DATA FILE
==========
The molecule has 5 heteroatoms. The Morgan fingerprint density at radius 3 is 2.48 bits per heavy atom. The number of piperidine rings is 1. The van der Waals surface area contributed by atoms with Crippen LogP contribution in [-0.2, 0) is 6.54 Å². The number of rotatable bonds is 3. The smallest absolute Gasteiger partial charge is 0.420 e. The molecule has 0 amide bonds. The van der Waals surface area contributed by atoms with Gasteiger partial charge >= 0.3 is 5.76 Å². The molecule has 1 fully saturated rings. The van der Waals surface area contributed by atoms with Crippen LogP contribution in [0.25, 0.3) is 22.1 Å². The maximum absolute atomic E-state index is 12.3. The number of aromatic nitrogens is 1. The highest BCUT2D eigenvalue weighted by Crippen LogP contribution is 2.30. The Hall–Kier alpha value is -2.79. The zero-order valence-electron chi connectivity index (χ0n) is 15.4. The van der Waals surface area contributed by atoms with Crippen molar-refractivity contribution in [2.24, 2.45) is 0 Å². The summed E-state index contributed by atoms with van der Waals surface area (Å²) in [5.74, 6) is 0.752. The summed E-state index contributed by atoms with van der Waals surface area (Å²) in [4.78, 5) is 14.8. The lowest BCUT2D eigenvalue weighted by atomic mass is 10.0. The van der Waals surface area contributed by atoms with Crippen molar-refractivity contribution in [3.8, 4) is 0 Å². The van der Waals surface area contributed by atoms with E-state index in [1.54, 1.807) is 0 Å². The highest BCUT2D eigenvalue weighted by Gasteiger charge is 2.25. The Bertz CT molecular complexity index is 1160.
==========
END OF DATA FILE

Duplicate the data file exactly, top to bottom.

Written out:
The molecule has 5 heteroatoms. The Morgan fingerprint density at radius 3 is 2.48 bits per heavy atom. The number of piperidine rings is 1. The van der Waals surface area contributed by atoms with Crippen LogP contribution in [-0.2, 0) is 6.54 Å². The number of rotatable bonds is 3. The smallest absolute Gasteiger partial charge is 0.420 e. The molecule has 0 amide bonds. The van der Waals surface area contributed by atoms with Gasteiger partial charge >= 0.3 is 5.76 Å². The molecule has 1 fully saturated rings. The van der Waals surface area contributed by atoms with Crippen LogP contribution in [0.25, 0.3) is 22.1 Å². The maximum absolute atomic E-state index is 12.3. The number of aromatic nitrogens is 1. The highest BCUT2D eigenvalue weighted by Crippen LogP contribution is 2.30. The Hall–Kier alpha value is -2.79. The zero-order valence-electron chi connectivity index (χ0n) is 15.4. The van der Waals surface area contributed by atoms with Crippen molar-refractivity contribution in [2.24, 2.45) is 0 Å². The summed E-state index contributed by atoms with van der Waals surface area (Å²) in [5.74, 6) is 0.752. The summed E-state index contributed by atoms with van der Waals surface area (Å²) in [4.78, 5) is 14.8. The lowest BCUT2D eigenvalue weighted by atomic mass is 10.0. The van der Waals surface area contributed by atoms with Crippen molar-refractivity contribution in [3.8, 4) is 0 Å². The van der Waals surface area contributed by atoms with E-state index in [1.54, 1.807) is 0 Å². The highest BCUT2D eigenvalue weighted by Gasteiger charge is 2.25. The Bertz CT molecular complexity index is 1160.